In fact, she grew up with humble roots in Sevnica, Slovenia, where she was known as Melanija Knavs and lived in Communist-style apartment housing that overlooked a river and smoking factory chimneys, the Associated Press reports.
"I think I can say Sevnica was too small for her," Mirjana Jelancic, a childhood friend of Trump's, told the AP. "Even as a child, she dreamed of moving."
Jelancic said Trump, now 45, was a hardworking, well-behaved student with plans of pursuing an international fashion career.
"We would never hear her swear of say anything bad to anyone," Jelancic said of her friend, adding that she was "an excellent student, very organized, disciplined, with very decent manners."
Diana Kosar / AP; Inset: Getty
Diana Kosar / AP
After moving to Ljubljana, the country's capital, for high school, Trump was spotted by a photographer on the street. She began modeling at the age of 16, traveling all around Europe and learning a variety of languages along the way, including English, German, French and Italian.
"I still remember how tall she was and how beautiful her figure and hair were," Stane Jerko, the photographer who discovered Trump, told the AP. "There was no smile on her face because she was shy and scared, but I encouraged her to come to the studio."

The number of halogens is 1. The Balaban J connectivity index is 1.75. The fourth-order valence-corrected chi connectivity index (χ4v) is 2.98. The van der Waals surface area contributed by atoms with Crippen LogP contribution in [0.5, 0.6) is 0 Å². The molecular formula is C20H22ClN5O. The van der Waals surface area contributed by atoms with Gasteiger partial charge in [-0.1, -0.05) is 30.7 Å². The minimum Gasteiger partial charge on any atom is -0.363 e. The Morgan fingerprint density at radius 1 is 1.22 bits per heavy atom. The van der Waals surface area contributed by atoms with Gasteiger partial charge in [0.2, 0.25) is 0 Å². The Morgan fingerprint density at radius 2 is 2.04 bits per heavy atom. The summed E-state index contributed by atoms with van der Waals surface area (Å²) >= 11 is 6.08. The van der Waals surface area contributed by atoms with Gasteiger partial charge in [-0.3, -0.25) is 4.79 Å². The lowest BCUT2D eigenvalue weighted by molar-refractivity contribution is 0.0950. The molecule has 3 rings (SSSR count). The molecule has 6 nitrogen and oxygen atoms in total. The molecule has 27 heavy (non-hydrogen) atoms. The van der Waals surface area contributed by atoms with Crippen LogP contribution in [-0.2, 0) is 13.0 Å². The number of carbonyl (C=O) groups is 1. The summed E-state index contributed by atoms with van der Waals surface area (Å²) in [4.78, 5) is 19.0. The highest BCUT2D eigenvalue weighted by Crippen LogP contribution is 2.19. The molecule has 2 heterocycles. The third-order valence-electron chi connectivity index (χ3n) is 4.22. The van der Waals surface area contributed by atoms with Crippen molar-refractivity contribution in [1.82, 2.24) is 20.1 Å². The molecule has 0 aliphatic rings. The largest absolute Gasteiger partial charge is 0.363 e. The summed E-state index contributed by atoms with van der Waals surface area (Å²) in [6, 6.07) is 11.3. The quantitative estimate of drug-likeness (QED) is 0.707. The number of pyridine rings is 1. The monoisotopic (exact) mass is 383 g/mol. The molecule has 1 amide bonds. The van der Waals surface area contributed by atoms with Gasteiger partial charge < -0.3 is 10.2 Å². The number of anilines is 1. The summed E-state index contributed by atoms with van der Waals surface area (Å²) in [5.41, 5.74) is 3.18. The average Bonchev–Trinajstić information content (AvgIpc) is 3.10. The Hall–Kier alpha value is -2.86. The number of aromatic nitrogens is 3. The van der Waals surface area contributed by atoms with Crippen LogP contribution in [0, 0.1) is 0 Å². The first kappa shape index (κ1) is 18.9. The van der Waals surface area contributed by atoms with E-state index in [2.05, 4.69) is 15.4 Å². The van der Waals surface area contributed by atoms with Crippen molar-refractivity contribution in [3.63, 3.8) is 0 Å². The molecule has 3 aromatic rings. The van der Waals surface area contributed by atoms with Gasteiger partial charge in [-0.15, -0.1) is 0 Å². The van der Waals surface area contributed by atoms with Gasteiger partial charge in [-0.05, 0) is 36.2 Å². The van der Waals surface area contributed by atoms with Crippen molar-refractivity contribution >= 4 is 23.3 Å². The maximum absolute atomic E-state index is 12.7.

Diana Kosar / AP
Trump soon changed her name to Melania Knauss and moved to New York City in 1996. She began dating her future husband Donald a few years later, after he asked for her number at a party in Manhattan. The pair were married in January 2005 and Trump gave birth to their son Barron in 2006.
Jelancic told the AP that she was surprised at first at the news that her childhood friend had married Donald, who is 24 years her senior. She eventually realized, however, a resemblance between Donald and Melania's father.
"They are both hardworking men," Jelancic said. "There must have been some kind of chemistry."
Trump, who has appeared only occasionally at her husband's side throughout his presidential campaign as she is a full-time mom to now-9-year-old Barron, spoke to MSNBC this week to defend Donald against the names he's been called in the media (racist, sexist, jerk, to name a few) for his brash language and behavior in the campaign.
"It's normal that will come up. We are prepared for that. We have a thick skin. And we know that people will judge him and people will call names," she said. "They don't give him enough credit. From June when he announced, they don't give him enough credit."